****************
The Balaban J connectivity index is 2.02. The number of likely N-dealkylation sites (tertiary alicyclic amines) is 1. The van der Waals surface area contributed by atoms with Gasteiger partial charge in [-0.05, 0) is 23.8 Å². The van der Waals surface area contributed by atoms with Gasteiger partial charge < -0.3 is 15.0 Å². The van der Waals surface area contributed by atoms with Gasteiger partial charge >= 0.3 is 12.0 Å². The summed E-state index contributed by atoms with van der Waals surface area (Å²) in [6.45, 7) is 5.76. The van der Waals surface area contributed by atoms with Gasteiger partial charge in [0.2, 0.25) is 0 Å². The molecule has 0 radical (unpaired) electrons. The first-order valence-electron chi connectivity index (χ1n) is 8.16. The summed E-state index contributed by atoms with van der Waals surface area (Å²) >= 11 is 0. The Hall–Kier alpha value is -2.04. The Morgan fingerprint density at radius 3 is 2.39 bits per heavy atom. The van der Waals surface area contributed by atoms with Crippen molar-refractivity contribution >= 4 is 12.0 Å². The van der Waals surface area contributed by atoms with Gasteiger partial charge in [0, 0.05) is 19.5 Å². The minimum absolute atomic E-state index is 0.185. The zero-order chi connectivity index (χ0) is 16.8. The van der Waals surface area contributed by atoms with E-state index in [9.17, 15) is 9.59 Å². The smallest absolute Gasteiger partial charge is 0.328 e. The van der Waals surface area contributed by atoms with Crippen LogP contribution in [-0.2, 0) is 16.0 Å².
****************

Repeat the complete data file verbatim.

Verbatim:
The Balaban J connectivity index is 2.02. The number of likely N-dealkylation sites (tertiary alicyclic amines) is 1. The van der Waals surface area contributed by atoms with Gasteiger partial charge in [-0.05, 0) is 23.8 Å². The van der Waals surface area contributed by atoms with Gasteiger partial charge < -0.3 is 15.0 Å². The van der Waals surface area contributed by atoms with Gasteiger partial charge >= 0.3 is 12.0 Å². The summed E-state index contributed by atoms with van der Waals surface area (Å²) in [6.45, 7) is 5.76. The van der Waals surface area contributed by atoms with Gasteiger partial charge in [0.2, 0.25) is 0 Å². The molecule has 0 radical (unpaired) electrons. The first-order valence-electron chi connectivity index (χ1n) is 8.16. The summed E-state index contributed by atoms with van der Waals surface area (Å²) >= 11 is 0. The Hall–Kier alpha value is -2.04. The Morgan fingerprint density at radius 3 is 2.39 bits per heavy atom. The van der Waals surface area contributed by atoms with Crippen molar-refractivity contribution >= 4 is 12.0 Å². The van der Waals surface area contributed by atoms with Gasteiger partial charge in [0, 0.05) is 19.5 Å². The minimum absolute atomic E-state index is 0.185. The zero-order chi connectivity index (χ0) is 16.8. The van der Waals surface area contributed by atoms with E-state index in [9.17, 15) is 9.59 Å². The smallest absolute Gasteiger partial charge is 0.328 e. The van der Waals surface area contributed by atoms with Crippen LogP contribution in [-0.2, 0) is 16.0 Å².